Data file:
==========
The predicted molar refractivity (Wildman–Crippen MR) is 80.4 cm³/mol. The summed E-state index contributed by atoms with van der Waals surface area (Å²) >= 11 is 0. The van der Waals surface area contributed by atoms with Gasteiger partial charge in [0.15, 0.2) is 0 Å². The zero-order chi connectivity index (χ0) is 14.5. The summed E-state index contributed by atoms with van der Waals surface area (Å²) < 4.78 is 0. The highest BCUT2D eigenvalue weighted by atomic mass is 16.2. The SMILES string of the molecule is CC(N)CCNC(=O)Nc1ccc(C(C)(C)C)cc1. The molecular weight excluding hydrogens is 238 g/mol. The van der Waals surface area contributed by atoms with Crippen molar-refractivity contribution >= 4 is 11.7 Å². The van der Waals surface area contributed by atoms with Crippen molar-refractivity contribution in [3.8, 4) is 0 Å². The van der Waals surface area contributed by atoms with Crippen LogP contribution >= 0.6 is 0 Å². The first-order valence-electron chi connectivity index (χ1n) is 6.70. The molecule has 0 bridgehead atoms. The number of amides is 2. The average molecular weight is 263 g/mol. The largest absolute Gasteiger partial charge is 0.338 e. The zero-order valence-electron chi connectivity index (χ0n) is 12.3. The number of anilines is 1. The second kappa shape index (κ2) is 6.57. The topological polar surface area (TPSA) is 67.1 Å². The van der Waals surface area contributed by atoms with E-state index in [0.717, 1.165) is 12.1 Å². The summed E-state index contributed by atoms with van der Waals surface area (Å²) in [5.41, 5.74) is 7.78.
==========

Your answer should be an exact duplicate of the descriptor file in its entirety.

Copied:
The predicted molar refractivity (Wildman–Crippen MR) is 80.4 cm³/mol. The summed E-state index contributed by atoms with van der Waals surface area (Å²) >= 11 is 0. The van der Waals surface area contributed by atoms with Gasteiger partial charge in [0.15, 0.2) is 0 Å². The zero-order chi connectivity index (χ0) is 14.5. The summed E-state index contributed by atoms with van der Waals surface area (Å²) < 4.78 is 0. The highest BCUT2D eigenvalue weighted by atomic mass is 16.2. The SMILES string of the molecule is CC(N)CCNC(=O)Nc1ccc(C(C)(C)C)cc1. The molecular weight excluding hydrogens is 238 g/mol. The van der Waals surface area contributed by atoms with Crippen molar-refractivity contribution >= 4 is 11.7 Å². The van der Waals surface area contributed by atoms with Crippen molar-refractivity contribution in [3.8, 4) is 0 Å². The van der Waals surface area contributed by atoms with Crippen LogP contribution >= 0.6 is 0 Å². The first-order valence-electron chi connectivity index (χ1n) is 6.70. The molecule has 0 bridgehead atoms. The number of amides is 2. The average molecular weight is 263 g/mol. The largest absolute Gasteiger partial charge is 0.338 e. The zero-order valence-electron chi connectivity index (χ0n) is 12.3. The number of anilines is 1. The second kappa shape index (κ2) is 6.57. The topological polar surface area (TPSA) is 67.1 Å². The van der Waals surface area contributed by atoms with E-state index in [0.717, 1.165) is 12.1 Å². The summed E-state index contributed by atoms with van der Waals surface area (Å²) in [5.41, 5.74) is 7.78.